Abu Dhabi teachers hit back at report, cite workload for high absentee rate

Teachers say standing in class all day, working after school on marking exams and preparing lessons and constant assessments of children is leading them to breaking point.

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ABU DHABI // Veteran Emirati teachers admit that there is a high absentee rate among them, but they say that is because they are exhausted by the demands placed upon them.

At the annual Irtiqa'a School Inspection Conference on Sunday, government inspectors said the absentee rate of teachers was one of the main challenges they found at public schools.

Mariam Mohammed has been teaching at an Al Ain public school for 18 years. “Yes, it is true, many of us are absent, but that is because most of us are very sick,” she said.

Ms Mohammed is on sick leave and has asked Abu Dhabi Education Council to move her to an administrative job because of her medical condition.

“It isn’t easy that we stand for very long hours teaching a day.

“We have short breaks, then it’s back to classes,” she said.

Teaching is the least of teachers’ concerns, according to Jamila Al Nuaimi, a Grade 12 teacher. “Our job is not just to teach. It is everything. The education council has recently asked that teachers evaluate each and every student every term. Our lives are being wasted in these evaluations, which is not always fair,” she said.

“We are required to assess each student 13 to 14 times per term. If a teacher has 30 students in a class, how do you expect her to do all that in addition to all her other responsibilities?”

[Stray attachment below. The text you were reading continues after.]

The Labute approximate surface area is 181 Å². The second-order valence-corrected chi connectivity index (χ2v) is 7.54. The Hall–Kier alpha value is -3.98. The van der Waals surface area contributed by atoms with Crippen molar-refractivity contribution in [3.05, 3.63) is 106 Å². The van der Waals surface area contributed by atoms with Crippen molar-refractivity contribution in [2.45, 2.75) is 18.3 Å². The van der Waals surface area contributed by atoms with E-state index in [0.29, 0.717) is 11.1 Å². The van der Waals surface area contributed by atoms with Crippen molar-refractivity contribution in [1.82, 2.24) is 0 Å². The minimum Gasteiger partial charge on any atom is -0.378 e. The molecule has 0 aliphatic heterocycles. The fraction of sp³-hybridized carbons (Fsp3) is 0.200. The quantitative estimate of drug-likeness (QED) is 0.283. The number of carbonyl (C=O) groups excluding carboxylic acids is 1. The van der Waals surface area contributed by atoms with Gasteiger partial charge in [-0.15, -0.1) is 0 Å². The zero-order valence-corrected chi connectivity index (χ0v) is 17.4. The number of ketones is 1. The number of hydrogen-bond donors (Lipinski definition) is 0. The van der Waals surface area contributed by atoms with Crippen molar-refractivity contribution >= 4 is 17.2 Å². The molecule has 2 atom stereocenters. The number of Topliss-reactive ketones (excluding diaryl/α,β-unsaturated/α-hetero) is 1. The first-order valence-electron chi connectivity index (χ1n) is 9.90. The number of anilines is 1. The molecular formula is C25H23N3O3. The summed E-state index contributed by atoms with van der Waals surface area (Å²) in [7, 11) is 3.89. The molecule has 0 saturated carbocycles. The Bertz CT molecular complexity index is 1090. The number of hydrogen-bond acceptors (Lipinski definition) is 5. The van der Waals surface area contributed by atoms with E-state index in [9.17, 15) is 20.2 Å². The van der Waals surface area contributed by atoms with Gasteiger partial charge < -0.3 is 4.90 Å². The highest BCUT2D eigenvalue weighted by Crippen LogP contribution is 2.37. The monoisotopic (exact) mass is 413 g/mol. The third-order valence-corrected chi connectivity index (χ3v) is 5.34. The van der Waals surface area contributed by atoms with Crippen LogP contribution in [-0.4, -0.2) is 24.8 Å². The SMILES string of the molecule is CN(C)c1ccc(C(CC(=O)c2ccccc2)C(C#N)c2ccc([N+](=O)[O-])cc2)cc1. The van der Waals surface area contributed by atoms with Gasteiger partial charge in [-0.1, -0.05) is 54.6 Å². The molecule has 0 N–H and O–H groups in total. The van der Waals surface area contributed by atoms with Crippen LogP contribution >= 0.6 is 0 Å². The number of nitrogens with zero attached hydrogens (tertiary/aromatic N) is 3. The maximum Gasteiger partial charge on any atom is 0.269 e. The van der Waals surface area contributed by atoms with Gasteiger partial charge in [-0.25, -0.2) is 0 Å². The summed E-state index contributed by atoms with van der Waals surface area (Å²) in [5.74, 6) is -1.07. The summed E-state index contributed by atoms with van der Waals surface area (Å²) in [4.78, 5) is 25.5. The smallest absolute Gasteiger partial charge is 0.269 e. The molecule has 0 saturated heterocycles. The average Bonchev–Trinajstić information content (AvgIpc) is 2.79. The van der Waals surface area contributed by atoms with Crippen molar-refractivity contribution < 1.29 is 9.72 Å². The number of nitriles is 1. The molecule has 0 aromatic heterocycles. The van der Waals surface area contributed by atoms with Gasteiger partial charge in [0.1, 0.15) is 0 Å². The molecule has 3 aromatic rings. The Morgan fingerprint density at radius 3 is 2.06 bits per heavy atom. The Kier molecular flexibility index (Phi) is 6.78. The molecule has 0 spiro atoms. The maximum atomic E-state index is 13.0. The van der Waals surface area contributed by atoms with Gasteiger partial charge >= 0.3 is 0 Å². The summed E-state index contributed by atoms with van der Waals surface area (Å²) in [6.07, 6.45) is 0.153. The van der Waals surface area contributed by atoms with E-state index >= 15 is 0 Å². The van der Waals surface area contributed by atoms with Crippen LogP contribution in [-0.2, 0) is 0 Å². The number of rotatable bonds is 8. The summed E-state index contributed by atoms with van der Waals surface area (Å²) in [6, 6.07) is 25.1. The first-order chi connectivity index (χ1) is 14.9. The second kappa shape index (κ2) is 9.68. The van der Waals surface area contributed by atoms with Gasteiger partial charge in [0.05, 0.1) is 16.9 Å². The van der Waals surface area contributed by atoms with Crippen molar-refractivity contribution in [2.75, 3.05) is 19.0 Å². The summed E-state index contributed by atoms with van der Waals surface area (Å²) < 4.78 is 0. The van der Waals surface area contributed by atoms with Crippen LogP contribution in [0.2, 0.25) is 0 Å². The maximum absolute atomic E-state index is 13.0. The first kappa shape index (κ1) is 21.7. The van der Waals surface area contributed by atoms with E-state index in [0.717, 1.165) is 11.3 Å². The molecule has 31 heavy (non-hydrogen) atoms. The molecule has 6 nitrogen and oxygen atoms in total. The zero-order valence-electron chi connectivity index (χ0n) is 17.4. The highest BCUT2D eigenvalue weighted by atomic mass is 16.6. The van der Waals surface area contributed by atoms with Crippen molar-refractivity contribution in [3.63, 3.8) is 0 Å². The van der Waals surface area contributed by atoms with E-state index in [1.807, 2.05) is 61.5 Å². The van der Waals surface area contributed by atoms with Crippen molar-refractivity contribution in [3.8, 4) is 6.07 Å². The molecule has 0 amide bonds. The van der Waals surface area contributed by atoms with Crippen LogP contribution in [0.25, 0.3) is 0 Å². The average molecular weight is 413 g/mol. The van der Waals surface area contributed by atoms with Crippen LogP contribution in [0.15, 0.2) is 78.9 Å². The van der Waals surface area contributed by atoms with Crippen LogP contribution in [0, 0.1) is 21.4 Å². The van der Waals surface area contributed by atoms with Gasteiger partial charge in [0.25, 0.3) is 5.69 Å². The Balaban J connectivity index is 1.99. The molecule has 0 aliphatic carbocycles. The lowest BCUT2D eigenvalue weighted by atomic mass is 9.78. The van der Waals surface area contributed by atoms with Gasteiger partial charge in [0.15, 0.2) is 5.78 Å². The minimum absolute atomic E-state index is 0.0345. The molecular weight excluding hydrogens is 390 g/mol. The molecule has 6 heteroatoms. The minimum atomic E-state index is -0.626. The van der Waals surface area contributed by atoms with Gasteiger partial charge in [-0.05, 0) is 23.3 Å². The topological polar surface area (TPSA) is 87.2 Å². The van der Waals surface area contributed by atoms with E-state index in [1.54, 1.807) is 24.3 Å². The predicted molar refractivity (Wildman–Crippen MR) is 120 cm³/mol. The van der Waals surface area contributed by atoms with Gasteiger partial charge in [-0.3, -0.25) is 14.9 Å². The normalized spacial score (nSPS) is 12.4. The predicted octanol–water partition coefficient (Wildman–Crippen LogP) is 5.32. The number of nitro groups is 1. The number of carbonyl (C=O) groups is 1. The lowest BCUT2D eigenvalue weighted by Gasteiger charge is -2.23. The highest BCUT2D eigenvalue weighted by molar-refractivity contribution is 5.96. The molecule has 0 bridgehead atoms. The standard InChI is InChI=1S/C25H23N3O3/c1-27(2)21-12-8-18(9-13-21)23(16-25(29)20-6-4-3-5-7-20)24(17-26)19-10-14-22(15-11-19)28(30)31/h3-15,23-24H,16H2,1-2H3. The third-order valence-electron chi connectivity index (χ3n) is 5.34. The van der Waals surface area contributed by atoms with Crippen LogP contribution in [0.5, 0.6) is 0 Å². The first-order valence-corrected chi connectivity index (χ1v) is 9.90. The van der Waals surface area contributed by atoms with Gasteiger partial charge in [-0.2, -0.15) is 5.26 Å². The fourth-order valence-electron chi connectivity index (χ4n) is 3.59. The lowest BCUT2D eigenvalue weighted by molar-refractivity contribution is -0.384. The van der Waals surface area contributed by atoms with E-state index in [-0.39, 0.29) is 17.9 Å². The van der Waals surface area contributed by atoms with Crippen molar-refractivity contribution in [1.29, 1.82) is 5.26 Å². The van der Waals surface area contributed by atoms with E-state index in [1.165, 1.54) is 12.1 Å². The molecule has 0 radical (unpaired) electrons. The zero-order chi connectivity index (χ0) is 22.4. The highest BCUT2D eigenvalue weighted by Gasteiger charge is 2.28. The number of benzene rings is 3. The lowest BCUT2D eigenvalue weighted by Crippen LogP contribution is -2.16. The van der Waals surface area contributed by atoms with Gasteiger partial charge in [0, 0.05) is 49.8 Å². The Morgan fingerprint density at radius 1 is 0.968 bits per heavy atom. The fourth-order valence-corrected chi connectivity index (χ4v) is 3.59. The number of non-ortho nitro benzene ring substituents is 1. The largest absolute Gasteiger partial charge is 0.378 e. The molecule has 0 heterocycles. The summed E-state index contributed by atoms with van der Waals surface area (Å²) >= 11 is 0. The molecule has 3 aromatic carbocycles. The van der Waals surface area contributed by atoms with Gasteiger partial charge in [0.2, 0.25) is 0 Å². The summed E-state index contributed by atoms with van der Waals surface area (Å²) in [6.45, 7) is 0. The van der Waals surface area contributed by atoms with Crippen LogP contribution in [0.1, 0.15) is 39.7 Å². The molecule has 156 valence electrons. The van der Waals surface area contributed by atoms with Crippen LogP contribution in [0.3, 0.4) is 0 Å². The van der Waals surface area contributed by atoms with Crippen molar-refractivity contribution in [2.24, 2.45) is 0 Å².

Teachers often teach several classes of students.

Ms Al Nuaimi, who has been teaching for 22 years, said she was exhausted by her workload.

“Emirati teachers are tired,” she said. “We each give at least 24 lessons a week. The education system is constantly enforcing new regulations that we have to follow. We are asked to attend meetings after school, supervise, evaluate and organise activities. Naturally, we eventually fall sick.”

Veteran teacher Asma Al Badi said teachers had more to do even after the school bell rang. “When we go home we still have to correct the student’s homework, then we prepare for the next day’s lesson. Work does not end,” she said.

A teacher for 18 years, Ms Al Badi said she was grateful that she was recently made a substitute teacher. “I have 24 lessons a week but at least I don’t have to do evaluations,” she said, adding that teachers were never absent because they were lazy or careless. “We are responsible for these children and we care for them, but it is a huge load. We also have our own families and children, which we have no time to look after.”

Mariam Al Shamsi, the principal of Umm Al Emirate secondary school, said there was a cost when teachers missed classes.

“It affects the education of the child because when the teachers are absent, a substitute teacher will fill in,” she said.

“The substitute is not as aware of the teaching material like the teacher is, and so the student will suffer. The teacher is the cornerstone and if she or he is absent then it affects the entire classroom.”

She said she did not have the authority to sack a teacher for missing classes if they had a valid reason.